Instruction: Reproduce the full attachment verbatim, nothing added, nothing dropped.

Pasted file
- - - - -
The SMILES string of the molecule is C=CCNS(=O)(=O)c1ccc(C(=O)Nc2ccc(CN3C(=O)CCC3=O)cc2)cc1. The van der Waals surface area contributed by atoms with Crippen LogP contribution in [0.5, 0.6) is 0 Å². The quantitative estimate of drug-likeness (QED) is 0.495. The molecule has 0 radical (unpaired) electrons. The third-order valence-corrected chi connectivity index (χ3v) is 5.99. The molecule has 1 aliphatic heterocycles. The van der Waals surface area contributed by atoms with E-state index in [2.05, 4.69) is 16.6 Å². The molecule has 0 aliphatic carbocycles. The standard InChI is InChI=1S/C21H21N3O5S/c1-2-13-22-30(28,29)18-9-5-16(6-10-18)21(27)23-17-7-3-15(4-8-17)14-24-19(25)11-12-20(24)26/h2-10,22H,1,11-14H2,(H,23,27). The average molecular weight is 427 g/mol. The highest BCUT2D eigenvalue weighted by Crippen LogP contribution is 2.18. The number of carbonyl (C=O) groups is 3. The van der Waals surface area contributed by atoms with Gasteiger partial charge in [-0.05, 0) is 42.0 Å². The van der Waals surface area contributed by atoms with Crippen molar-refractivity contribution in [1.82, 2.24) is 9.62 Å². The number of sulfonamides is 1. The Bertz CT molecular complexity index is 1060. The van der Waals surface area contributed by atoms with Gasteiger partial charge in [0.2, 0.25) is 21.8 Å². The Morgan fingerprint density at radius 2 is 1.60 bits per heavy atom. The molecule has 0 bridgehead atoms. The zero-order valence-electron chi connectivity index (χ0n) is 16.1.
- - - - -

The SMILES string of the molecule is C=CCNS(=O)(=O)c1ccc(C(=O)Nc2ccc(CN3C(=O)CCC3=O)cc2)cc1. The van der Waals surface area contributed by atoms with Crippen LogP contribution in [0.5, 0.6) is 0 Å². The quantitative estimate of drug-likeness (QED) is 0.495. The molecule has 0 radical (unpaired) electrons. The third-order valence-corrected chi connectivity index (χ3v) is 5.99. The molecule has 1 aliphatic heterocycles. The van der Waals surface area contributed by atoms with E-state index in [2.05, 4.69) is 16.6 Å². The molecule has 0 aliphatic carbocycles. The standard InChI is InChI=1S/C21H21N3O5S/c1-2-13-22-30(28,29)18-9-5-16(6-10-18)21(27)23-17-7-3-15(4-8-17)14-24-19(25)11-12-20(24)26/h2-10,22H,1,11-14H2,(H,23,27). The average molecular weight is 427 g/mol. The highest BCUT2D eigenvalue weighted by Crippen LogP contribution is 2.18. The number of carbonyl (C=O) groups is 3. The van der Waals surface area contributed by atoms with Gasteiger partial charge in [-0.05, 0) is 42.0 Å². The van der Waals surface area contributed by atoms with Crippen molar-refractivity contribution in [1.82, 2.24) is 9.62 Å². The number of sulfonamides is 1. The Bertz CT molecular complexity index is 1060. The van der Waals surface area contributed by atoms with Gasteiger partial charge in [0.2, 0.25) is 21.8 Å². The Morgan fingerprint density at radius 2 is 1.60 bits per heavy atom. The molecule has 0 bridgehead atoms. The zero-order valence-electron chi connectivity index (χ0n) is 16.1.